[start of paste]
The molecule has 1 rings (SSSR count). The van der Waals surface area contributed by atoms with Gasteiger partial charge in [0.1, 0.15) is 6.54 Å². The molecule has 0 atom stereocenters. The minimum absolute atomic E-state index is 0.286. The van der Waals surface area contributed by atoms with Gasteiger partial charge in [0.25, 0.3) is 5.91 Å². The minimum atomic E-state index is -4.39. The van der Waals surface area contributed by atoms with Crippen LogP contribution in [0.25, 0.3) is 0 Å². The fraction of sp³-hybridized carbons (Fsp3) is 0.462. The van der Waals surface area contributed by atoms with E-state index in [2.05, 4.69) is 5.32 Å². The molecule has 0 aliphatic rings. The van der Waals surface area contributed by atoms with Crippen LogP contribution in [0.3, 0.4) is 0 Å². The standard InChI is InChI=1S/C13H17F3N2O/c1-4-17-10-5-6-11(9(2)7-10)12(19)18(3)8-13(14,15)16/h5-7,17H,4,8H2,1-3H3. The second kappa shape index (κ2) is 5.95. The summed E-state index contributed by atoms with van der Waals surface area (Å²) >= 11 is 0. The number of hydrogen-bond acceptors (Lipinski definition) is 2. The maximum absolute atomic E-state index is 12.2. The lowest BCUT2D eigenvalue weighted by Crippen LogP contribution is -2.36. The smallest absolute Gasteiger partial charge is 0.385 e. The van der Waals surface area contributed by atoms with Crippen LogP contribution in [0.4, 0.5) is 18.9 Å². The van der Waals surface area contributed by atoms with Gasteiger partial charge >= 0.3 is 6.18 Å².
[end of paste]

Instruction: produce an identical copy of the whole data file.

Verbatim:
The molecule has 1 rings (SSSR count). The van der Waals surface area contributed by atoms with Gasteiger partial charge in [0.1, 0.15) is 6.54 Å². The molecule has 0 atom stereocenters. The minimum absolute atomic E-state index is 0.286. The van der Waals surface area contributed by atoms with Gasteiger partial charge in [0.25, 0.3) is 5.91 Å². The minimum atomic E-state index is -4.39. The van der Waals surface area contributed by atoms with Crippen LogP contribution in [0.25, 0.3) is 0 Å². The fraction of sp³-hybridized carbons (Fsp3) is 0.462. The van der Waals surface area contributed by atoms with E-state index in [2.05, 4.69) is 5.32 Å². The molecule has 0 aliphatic rings. The van der Waals surface area contributed by atoms with Crippen LogP contribution in [0.3, 0.4) is 0 Å². The standard InChI is InChI=1S/C13H17F3N2O/c1-4-17-10-5-6-11(9(2)7-10)12(19)18(3)8-13(14,15)16/h5-7,17H,4,8H2,1-3H3. The second kappa shape index (κ2) is 5.95. The summed E-state index contributed by atoms with van der Waals surface area (Å²) >= 11 is 0. The number of hydrogen-bond acceptors (Lipinski definition) is 2. The maximum absolute atomic E-state index is 12.2. The lowest BCUT2D eigenvalue weighted by Crippen LogP contribution is -2.36. The smallest absolute Gasteiger partial charge is 0.385 e. The van der Waals surface area contributed by atoms with Crippen LogP contribution in [0.4, 0.5) is 18.9 Å². The van der Waals surface area contributed by atoms with Gasteiger partial charge >= 0.3 is 6.18 Å².